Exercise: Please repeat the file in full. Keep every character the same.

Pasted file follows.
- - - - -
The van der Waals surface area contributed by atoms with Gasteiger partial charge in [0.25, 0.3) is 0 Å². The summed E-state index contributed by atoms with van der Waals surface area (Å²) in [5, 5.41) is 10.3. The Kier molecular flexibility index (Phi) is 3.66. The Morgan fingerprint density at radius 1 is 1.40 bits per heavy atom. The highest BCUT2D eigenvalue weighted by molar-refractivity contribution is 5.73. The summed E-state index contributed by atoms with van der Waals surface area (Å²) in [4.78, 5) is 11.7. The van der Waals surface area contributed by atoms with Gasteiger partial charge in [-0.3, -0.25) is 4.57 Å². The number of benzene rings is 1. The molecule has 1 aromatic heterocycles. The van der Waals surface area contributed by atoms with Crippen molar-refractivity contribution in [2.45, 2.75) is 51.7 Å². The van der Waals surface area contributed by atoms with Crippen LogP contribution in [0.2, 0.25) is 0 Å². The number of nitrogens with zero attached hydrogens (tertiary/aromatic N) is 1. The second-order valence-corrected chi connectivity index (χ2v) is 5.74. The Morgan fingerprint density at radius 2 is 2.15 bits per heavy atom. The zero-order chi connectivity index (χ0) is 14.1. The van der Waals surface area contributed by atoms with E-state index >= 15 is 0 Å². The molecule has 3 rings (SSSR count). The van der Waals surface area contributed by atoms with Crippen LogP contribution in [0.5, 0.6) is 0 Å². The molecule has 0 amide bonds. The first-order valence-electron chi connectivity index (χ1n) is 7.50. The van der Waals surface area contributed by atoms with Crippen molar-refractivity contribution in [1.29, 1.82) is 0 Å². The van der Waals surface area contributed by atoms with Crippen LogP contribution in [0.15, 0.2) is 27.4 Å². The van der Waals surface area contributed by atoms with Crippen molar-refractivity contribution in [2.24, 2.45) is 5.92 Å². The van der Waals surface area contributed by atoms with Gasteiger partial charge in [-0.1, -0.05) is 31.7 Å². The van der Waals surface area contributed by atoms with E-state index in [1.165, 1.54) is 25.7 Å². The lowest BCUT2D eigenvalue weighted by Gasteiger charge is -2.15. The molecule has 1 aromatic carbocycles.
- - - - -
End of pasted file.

The van der Waals surface area contributed by atoms with Gasteiger partial charge in [0.25, 0.3) is 0 Å². The summed E-state index contributed by atoms with van der Waals surface area (Å²) in [5, 5.41) is 10.3. The Kier molecular flexibility index (Phi) is 3.66. The Morgan fingerprint density at radius 1 is 1.40 bits per heavy atom. The highest BCUT2D eigenvalue weighted by molar-refractivity contribution is 5.73. The summed E-state index contributed by atoms with van der Waals surface area (Å²) in [4.78, 5) is 11.7. The van der Waals surface area contributed by atoms with Gasteiger partial charge in [-0.3, -0.25) is 4.57 Å². The number of benzene rings is 1. The molecule has 1 aromatic heterocycles. The van der Waals surface area contributed by atoms with Crippen molar-refractivity contribution in [2.45, 2.75) is 51.7 Å². The van der Waals surface area contributed by atoms with Crippen LogP contribution in [0.2, 0.25) is 0 Å². The number of nitrogens with zero attached hydrogens (tertiary/aromatic N) is 1. The second-order valence-corrected chi connectivity index (χ2v) is 5.74. The Morgan fingerprint density at radius 2 is 2.15 bits per heavy atom. The zero-order chi connectivity index (χ0) is 14.1. The van der Waals surface area contributed by atoms with E-state index >= 15 is 0 Å². The molecule has 3 rings (SSSR count). The van der Waals surface area contributed by atoms with Crippen LogP contribution in [0.5, 0.6) is 0 Å². The molecule has 0 amide bonds. The first-order valence-electron chi connectivity index (χ1n) is 7.50. The van der Waals surface area contributed by atoms with Crippen molar-refractivity contribution in [1.29, 1.82) is 0 Å². The van der Waals surface area contributed by atoms with Crippen LogP contribution in [0.15, 0.2) is 27.4 Å². The van der Waals surface area contributed by atoms with Crippen molar-refractivity contribution in [2.24, 2.45) is 5.92 Å². The van der Waals surface area contributed by atoms with Gasteiger partial charge in [-0.1, -0.05) is 31.7 Å². The van der Waals surface area contributed by atoms with E-state index in [1.165, 1.54) is 25.7 Å². The lowest BCUT2D eigenvalue weighted by Gasteiger charge is -2.15. The molecule has 1 aromatic carbocycles.